On February 28th, URI Professor Donna Hughes published an online opinion piece that claimed to rely on “science and medicine” to cast judgement on trans people and the communities who support them. Condemning trans people as victims of what she refers to as a “trans-sex fantasy” led by a sinister “gender identity movement,” Hughes equates them with delusional supporters of the Q-Anon cult. As a scholar of the history of sexuality and gender, I find such accusations to be both out of step with the most recent scholarship on gender and sexuality and a troubling attack on the URI community and its values.
Hughes’ article distorts factual evidence. She declares herself a believer in “science and medicine,” but ignores the work of physicians, medical ethicists, and others with expertise in trans health issues. Her characterization of surgical and other options for gender confirmation do not reflect the reality of a diverse trans community in which many explore different choices, including social transitioning, embracing a nonbinary identity, remaining on puberty blockers long-term, seeking only top surgery, and many more. The narrative of full surgical transsexualism that Hughes relies upon, based on the work of John Money and others at The Johns Hopkins Medical Institutions in the 1960s, is outdated.
Hughes’ portrayal of trans people as potential threats reverses the documented evidence that in the United States, trans individuals and communities are overwhelmingly the targets of violence, rather than the perpetrators. Recent peer-reviewed research from the CDC confirms that this is especially true of trans high school students, in the same age range as most of URI’s undergraduates.
Most relevant to my own field, Hughes misuses the past and relies on narratives with a long and ugly history. Despite Hughes’ presentation of trans youth as an alarming new trend, both youth and adults who identify in some way as what we now call trans have existed for a long time. So too have the arguments about privacy, safety, and sexualized threat that Hughes repeatedly invokes. When Hughes states that women and girls today “are expected to give up their places of privacy” including “restrooms [and] locker rooms,” it is an argument with ugly underpinnings. Legal battles over restroom access have been central to coverage of trans issues and conservative thinkers have long viewed access to public spaces and accommodations by members of marginalized groups as a potent threat.
For historians, Hughes’ location of restrooms as places in which transwomen lurk to attack “real” girls and women is an unwelcome reminder of how often this trope was used by opponents of integrated workplaces, segregationists bent on attacking civil rights initiatives, and opponents of the Equal Rights Amendment. Labor scholar Eileen Boris notes that during WWII-era workplace struggles “the toilet and bathroom, places for the most private bodily functions, became sites of conflict; their integration starkly symbolized social equality.” Historian Phoebe Godfrey similarly reminds us that during the 1957 battle over the desegregation of Central High School in Little Rock, Arkansas, segregationists “issued declarations that white schoolgirls were under attack,” deploying “a racialized language with powerful sexual overtones” to stir up an oppositional base. Later, a major theme of 1970s attacks on the defeated Equal Rights Amendment was the charge that it would subject women to attacks in restrooms. These baseless accusations of harmful intent — still used today to demonize gay, trans, and non-binary people — carry with them an ugly legacy of false and inflammatory rhetoric. Similarly, when she invokes feminist thinkers of the 1970s as pioneers betrayed by the newfangled “trans-sex fantasy,” Hughes shows little historical understanding of the complexity and diversity of second-wave feminist thought, which offered a far broader vision of gendered and sexual possibilities than her characterization would indicate.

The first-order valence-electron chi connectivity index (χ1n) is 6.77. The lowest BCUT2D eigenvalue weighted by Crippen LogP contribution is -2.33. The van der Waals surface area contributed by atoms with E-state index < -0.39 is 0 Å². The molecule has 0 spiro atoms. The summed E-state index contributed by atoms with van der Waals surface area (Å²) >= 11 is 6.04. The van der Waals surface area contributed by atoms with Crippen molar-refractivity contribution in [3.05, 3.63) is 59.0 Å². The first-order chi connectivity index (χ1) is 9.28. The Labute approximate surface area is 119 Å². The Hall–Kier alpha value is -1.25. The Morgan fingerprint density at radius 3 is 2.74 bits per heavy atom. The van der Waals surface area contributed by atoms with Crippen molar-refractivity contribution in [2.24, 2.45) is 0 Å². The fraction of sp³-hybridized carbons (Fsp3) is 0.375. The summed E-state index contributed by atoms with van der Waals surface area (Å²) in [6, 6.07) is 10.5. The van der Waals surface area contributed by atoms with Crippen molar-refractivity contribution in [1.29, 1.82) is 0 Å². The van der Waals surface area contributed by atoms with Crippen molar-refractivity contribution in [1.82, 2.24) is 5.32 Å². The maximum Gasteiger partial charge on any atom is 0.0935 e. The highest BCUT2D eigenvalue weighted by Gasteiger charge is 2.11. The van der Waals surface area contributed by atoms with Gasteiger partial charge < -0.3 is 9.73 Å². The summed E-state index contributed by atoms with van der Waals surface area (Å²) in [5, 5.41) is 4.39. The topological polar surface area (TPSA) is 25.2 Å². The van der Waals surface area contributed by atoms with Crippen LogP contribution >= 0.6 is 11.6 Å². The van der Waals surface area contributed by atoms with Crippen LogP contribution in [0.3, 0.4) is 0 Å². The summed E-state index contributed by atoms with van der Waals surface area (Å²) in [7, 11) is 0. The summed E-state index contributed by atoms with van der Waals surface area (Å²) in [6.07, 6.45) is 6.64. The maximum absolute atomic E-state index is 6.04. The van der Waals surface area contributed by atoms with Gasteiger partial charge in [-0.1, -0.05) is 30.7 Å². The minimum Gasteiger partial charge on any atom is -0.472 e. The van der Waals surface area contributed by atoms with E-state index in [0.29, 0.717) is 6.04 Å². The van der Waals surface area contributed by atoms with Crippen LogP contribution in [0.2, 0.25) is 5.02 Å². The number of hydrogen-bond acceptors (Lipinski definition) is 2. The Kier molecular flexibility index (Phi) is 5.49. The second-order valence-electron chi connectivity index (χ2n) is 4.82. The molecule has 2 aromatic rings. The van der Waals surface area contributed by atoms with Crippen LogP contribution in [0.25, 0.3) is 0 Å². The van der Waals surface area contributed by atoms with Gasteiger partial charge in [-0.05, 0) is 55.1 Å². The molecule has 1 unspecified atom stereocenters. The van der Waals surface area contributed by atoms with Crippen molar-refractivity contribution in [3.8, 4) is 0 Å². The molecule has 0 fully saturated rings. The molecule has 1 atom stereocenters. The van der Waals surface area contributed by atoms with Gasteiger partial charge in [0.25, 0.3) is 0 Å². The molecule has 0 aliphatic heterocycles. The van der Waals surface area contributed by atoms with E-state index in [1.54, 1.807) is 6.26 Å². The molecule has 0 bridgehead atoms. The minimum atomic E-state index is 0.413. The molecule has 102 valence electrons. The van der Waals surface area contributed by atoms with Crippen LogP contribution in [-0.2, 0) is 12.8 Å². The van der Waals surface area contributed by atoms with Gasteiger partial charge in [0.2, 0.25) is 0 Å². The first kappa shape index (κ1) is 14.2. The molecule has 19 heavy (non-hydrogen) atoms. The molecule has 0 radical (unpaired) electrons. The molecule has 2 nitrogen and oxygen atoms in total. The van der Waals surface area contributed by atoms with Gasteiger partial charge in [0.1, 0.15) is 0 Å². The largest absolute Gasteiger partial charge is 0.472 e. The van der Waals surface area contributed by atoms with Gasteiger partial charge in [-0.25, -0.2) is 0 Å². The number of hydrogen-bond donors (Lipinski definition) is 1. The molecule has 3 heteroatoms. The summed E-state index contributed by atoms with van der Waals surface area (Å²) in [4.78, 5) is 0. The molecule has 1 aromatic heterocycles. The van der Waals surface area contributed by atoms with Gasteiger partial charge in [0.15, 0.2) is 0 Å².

Hughes’ article does not begin to meet the most basic standards expected of a responsible scholar. Precision and accuracy are just as – if not more — important when writing informally for a lay audience as when addressing a professional one, and Hughes’ neglect of this is an embarrassment to URI as an institution. Listening to the voices of actual community members is the bare minimum necessary for any commentary on a group, and I urge Hughes to do so, perhaps through sites like the GenderCool Project, a site for trans youth and their families. Further, I encourage Dr. Hughes to educate herself on these issues and their history, by reading the resources I have linked to here and consulting the works referenced in the online Trans* Studies in Higher Education Syllabus.
Out of concern for community members whose histories and whose very existence Prof. Hughes slights, as well as for the scientific, historical, and other evidence that she ignores or misinterprets, I reject Hughes’ false and manipulative narratives about trans people. Prof. Hughes has academic freedom and thus has every right to disseminate her work. The same principles mean that others, in turn, have the right – and in this case, the responsibility – to critique her work as shoddy, uninformed, and lacking academic rigor. I affirm my commitment to respect both the diversity of people and careful, attentive scholarship, and encourage the URI community to do the same.